Was he or wasn’t he right? The truth is that lessons on this subject can be only learned by difficult way of experience. That means work, a lot of work. And a lot of work with a lot of other people with whom we may or may not agree. Sound easy? It did to me. This is probably why, before joining Edenspiekermann as a trainee, I felt insecure about my Photoshop skills, uncertain if my English was fluent enough and whether or not I would be able to produce ideas under the pressure of both imagined and real expectations. But my teamwork skills? I never doubted them — it seemed so natural.
We expect kindergarteners to play peacefully in groups by the age of five, and we scold teenagers for being unable to share responsibilities with their peers. Teamwork is widely perceived as an inborn capability, not a learned skill. Why should I even be bothered by that? It seems so natural. But three months into the future, if I was to name one area in which I developed the most during internship at Edenspiekermann, it would be in the garden of teamwork and the field of shared responsibilities. Not because I was so bad at it before, but because it is something you can’t learn through observation. While working in an agency one has to give away cherished baby-projects and adopt ones that feel almost alien. It is a lesson in trusting other team members; a course on giving away and picking up. Even when it came to my small, private idea of joining the 36 Days of Type, I trusted (I had to) and I gave it away. And I savored every minute of it.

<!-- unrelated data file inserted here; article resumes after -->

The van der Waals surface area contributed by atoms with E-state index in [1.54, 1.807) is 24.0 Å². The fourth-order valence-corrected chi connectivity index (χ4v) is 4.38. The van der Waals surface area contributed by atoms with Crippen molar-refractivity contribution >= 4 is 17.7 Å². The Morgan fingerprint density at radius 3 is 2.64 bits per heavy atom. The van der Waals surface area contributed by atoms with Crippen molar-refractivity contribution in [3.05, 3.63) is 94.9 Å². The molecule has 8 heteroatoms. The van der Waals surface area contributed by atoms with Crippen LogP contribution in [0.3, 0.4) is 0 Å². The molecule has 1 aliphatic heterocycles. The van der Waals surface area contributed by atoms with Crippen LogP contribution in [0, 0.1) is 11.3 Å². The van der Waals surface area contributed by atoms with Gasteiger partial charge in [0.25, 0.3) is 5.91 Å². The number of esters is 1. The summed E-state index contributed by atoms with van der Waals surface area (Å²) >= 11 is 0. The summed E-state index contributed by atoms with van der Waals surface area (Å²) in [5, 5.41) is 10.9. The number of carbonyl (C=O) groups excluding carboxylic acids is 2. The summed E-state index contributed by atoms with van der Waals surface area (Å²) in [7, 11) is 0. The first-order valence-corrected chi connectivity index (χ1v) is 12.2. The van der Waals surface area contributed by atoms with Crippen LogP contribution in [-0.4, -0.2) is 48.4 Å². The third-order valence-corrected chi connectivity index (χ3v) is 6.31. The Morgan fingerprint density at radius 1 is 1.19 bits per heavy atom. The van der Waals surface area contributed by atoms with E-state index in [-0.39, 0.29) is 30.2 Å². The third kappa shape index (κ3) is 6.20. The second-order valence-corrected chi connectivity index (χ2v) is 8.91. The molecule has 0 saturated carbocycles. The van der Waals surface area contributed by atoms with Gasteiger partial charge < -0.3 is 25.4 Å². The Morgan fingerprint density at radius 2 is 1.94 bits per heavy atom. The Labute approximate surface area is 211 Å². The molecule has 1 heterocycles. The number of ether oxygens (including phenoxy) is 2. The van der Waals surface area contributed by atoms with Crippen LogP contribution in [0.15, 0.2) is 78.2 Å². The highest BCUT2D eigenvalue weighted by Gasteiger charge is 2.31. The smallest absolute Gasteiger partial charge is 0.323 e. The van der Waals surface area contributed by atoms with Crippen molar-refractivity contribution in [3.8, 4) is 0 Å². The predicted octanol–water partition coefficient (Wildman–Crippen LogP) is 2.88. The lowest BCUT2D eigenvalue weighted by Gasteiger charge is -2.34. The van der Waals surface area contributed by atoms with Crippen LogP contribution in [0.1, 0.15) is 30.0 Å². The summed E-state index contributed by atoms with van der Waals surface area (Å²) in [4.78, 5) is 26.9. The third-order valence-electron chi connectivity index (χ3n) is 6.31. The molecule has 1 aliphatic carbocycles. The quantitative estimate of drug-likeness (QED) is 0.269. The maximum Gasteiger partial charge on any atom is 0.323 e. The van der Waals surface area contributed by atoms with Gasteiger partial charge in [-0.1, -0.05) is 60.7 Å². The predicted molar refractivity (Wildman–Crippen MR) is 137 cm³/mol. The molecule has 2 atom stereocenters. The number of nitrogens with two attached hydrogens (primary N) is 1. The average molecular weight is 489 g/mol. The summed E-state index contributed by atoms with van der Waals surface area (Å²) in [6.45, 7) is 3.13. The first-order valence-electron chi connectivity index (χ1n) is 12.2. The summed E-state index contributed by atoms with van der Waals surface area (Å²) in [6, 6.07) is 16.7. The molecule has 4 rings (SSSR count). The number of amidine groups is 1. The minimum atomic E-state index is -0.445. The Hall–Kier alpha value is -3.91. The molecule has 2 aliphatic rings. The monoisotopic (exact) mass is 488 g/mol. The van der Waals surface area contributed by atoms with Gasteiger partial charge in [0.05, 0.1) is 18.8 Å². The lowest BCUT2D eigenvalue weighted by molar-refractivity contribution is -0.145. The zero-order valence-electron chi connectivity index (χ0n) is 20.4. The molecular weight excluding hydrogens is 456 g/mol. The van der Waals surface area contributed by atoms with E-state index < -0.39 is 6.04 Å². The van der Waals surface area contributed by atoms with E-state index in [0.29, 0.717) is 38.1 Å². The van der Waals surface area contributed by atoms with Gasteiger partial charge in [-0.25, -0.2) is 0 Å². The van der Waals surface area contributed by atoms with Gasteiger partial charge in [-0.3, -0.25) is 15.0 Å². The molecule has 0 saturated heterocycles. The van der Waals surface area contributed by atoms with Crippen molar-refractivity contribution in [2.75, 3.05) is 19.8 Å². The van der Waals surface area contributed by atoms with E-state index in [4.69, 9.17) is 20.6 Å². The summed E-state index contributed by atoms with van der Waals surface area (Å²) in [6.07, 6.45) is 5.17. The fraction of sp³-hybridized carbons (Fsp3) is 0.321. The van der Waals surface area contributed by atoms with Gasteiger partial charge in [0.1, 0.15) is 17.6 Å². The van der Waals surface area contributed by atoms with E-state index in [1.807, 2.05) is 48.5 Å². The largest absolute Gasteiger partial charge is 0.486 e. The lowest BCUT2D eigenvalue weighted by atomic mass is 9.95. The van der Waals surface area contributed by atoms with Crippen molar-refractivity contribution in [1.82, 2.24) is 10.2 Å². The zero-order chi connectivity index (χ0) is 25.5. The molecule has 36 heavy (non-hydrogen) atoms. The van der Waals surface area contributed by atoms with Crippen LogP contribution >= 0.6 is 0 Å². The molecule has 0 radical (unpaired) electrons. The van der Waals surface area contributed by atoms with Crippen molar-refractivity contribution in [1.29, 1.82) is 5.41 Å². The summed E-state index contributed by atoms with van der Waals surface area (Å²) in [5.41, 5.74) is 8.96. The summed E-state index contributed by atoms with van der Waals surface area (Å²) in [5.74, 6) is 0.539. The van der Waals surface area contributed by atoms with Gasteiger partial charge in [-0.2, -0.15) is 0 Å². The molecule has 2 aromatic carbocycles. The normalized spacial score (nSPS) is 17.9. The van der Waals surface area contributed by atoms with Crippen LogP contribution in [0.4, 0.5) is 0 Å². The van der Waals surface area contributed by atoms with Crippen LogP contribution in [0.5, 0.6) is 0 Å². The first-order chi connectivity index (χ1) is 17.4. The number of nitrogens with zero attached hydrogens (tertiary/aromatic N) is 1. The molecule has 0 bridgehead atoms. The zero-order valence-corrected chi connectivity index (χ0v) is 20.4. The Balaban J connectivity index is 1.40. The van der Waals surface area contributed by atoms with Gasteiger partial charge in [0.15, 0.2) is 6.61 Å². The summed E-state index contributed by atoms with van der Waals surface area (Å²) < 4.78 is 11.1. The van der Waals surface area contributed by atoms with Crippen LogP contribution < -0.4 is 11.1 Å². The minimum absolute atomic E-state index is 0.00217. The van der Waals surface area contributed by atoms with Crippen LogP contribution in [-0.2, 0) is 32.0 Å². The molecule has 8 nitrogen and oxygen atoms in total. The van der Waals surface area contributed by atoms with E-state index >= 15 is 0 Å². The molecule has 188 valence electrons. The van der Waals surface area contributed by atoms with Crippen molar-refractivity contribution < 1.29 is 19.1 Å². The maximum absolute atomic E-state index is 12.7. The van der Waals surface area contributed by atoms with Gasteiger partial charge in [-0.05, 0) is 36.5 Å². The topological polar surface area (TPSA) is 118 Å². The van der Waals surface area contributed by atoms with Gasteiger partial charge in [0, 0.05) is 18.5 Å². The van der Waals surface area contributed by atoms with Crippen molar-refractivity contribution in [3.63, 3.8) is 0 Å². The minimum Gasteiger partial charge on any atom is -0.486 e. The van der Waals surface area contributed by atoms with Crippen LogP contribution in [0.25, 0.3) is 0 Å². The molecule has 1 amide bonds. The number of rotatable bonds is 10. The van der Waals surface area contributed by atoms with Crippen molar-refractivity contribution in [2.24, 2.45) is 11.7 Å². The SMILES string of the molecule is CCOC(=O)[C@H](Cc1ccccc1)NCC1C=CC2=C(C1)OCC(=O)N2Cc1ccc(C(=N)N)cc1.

Some of the fruits of my work at Edenspiekermann are still unpublished, and some never will be, but please go and take a bite of those 36 that we collectively gave away to the outer space of Instagram. And while looking at them, try to see not only letters, but team members: individuals who took a challenge together, designers who wanted to take part. It doesn’t matter if they joined us on the first or the last day before the kick off, or maybe they stepped in when we were in trouble and needed an emergency design. Even if I still haven’t exchanged a single word with (insert your name here, 36daysoftypechallengepartner), now their name is not only connected to a picture on the people page, or a face hidden behind a computer screen.
It also represents ideas, time, and work that have been shared within our group. I won’t list the perks of teamwork, because you probably know them by heart, but if you didn’t have any New Year’s resolution (or you’ve already succeeded at giving it up by now) take this one: in 2017 I will be a team worker. It is fun and it makes you grow.
P.S. Huge thanks to Ajda, Dan, Egle, Eva, Julian, Julie, Kay, Linda, Marcel, Max, Ralph, Stefan, Stephen and Tom for joining the challenge, and to Annie, Claire and Hina (in alphabetical order) for supporting us as they always do! And, of course, to all the likers and followers on Instagram and Twitter.
If you are interested in Grzegorz’s and Maciej’s cooperation actions, be sure to check their Kopublikacja project, a series of workshops dedicated to the underestimated skill of collaboration between designers.
This article was originally published at www.edenspiekermann.com, where you can find out more about who we are, what we do, and how we work. Take a peek.